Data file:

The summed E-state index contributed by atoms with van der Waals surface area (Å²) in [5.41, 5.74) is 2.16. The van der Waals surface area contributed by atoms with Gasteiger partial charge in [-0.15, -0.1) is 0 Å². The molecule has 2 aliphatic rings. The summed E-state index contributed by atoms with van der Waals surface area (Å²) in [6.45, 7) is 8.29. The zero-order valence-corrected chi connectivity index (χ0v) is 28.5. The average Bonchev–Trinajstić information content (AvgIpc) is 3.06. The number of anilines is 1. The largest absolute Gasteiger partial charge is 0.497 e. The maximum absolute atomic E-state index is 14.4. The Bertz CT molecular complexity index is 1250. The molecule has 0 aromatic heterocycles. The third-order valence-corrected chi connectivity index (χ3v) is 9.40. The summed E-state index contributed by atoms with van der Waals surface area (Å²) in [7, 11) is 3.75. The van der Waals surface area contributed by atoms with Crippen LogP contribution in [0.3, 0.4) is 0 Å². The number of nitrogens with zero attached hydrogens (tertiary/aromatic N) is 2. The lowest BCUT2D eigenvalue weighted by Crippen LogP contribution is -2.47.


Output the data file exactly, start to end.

The summed E-state index contributed by atoms with van der Waals surface area (Å²) in [5.41, 5.74) is 2.16. The van der Waals surface area contributed by atoms with Gasteiger partial charge in [-0.15, -0.1) is 0 Å². The molecule has 2 aliphatic rings. The summed E-state index contributed by atoms with van der Waals surface area (Å²) in [6.45, 7) is 8.29. The zero-order valence-corrected chi connectivity index (χ0v) is 28.5. The average Bonchev–Trinajstić information content (AvgIpc) is 3.06. The number of anilines is 1. The largest absolute Gasteiger partial charge is 0.497 e. The maximum absolute atomic E-state index is 14.4. The Bertz CT molecular complexity index is 1250. The molecule has 0 aromatic heterocycles. The third-order valence-corrected chi connectivity index (χ3v) is 9.40. The summed E-state index contributed by atoms with van der Waals surface area (Å²) in [7, 11) is 3.75. The van der Waals surface area contributed by atoms with Crippen LogP contribution in [0.3, 0.4) is 0 Å². The number of nitrogens with zero attached hydrogens (tertiary/aromatic N) is 2. The lowest BCUT2D eigenvalue weighted by Crippen LogP contribution is -2.47.